It’s only been recently that I’ve learned that I can make large quilts, as long as I use a simple pattern. Usually I stick with the small stuff: pillow cases, tote bags, purses, book covers, some blouses, things of that nature. But after I made my brother-in-law the Beach Quilt, I decided to make my brother a quilt.
Only my brother has a king-size bed. No, no, I tell myself, I can do this. I develop a plan: On my next visit to my brother, I will note the color scheme to his bedroom and make a matching quilt; that trip was in October 2014.
I walk into his bedroom and what do I see? Beige, beige, beige, brown, beige, brown, beige . . . and so on. I’m pretty sure I paled at the sight, my ashen skin tone a perfect match to the wall paint. How am I supposed to make a beige quilt? And why? My plan was falling apart from the very beginning.
Later that same day, we visit a quilt fabric shop because, well, that’s what I like to do: visit quilt fabric shops. As we enter, we see a quilt on display. My brother comments how much he likes that quilt — a blue quilt. I could feel the color returning to my face. Maybe there was hope after all.
We meander around and soon he points to another sample quilt, one he really, really, really likes. It’s a red, French Braid quilt. I could feel myself breathe again. Red — I can do red. And I had already made three French Braid quilts. I now had a color and a pattern for my brother’s quilt. I had a plan and life was good.
I spent a couple of months gathering red fabrics, then started serging. Both the quilt top and back are serged. With the ironing (before cutting), cutting, serging, and ironing again (after the serging), I took about 10 days to make the quilt top and back. The number of unique fabrics is 140-145. The fabrics on the back are also on the front, somewhere. The quilt measures 104 x 110 inches.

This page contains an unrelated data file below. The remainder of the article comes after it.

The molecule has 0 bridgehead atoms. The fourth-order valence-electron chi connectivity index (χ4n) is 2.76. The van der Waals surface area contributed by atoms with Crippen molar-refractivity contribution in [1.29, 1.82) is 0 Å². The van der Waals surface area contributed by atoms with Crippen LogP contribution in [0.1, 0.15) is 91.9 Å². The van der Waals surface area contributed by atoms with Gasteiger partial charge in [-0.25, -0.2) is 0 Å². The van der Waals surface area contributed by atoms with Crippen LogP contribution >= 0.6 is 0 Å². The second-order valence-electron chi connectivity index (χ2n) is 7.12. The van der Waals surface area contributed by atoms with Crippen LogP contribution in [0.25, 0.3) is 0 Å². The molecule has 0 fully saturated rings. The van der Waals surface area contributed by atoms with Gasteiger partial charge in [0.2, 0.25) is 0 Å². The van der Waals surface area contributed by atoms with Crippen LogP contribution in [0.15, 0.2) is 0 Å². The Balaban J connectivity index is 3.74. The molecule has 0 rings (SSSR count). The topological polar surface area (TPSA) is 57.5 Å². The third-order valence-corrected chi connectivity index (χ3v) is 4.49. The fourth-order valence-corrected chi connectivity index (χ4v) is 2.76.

The hardest part (besides recovering from a roomful of beige tones, that is?): Ironing the quilt top and back before taking them to the quilter. How does anyone iron something that big? I’d iron one section only to have to scrunch it up so I could iron the next section. It’s possible the quilter had to re-iron it before putting it on her longarm machine. If so, she was nice enough not to mention it to me.
I intended for the quilt to be my brother’s birthday present this year. His birthday is in November. Once I dropped it off at the quilter, I knew that wasn’t going to work. There was no way I was waiting until November to give it to him. I told Mary, the longarm quilter, that the day she calls me to say it’s ready to pick up is the day I’m calling my brother and inviting myself to visit. It will still be his birthday present, but he’s getting it early.
From now on, when I make something special for someone, they are getting it as soon as it’s ready. No waiting. The perfect time, in my mind, is now.
When I arrive at my brother’s place, I’ll open my hatchback and hand him the bag with the quilt and let him carry in his birthday present. And if he doesn’t like it (not beige enough?), I have a backup plan: I’m bringing it home with me; I like it.
I didn’t have any place in my house with enough floor space to get a good photo of the quilt.
And here it is on my brother’s bed! It looks good, if I do say so myself.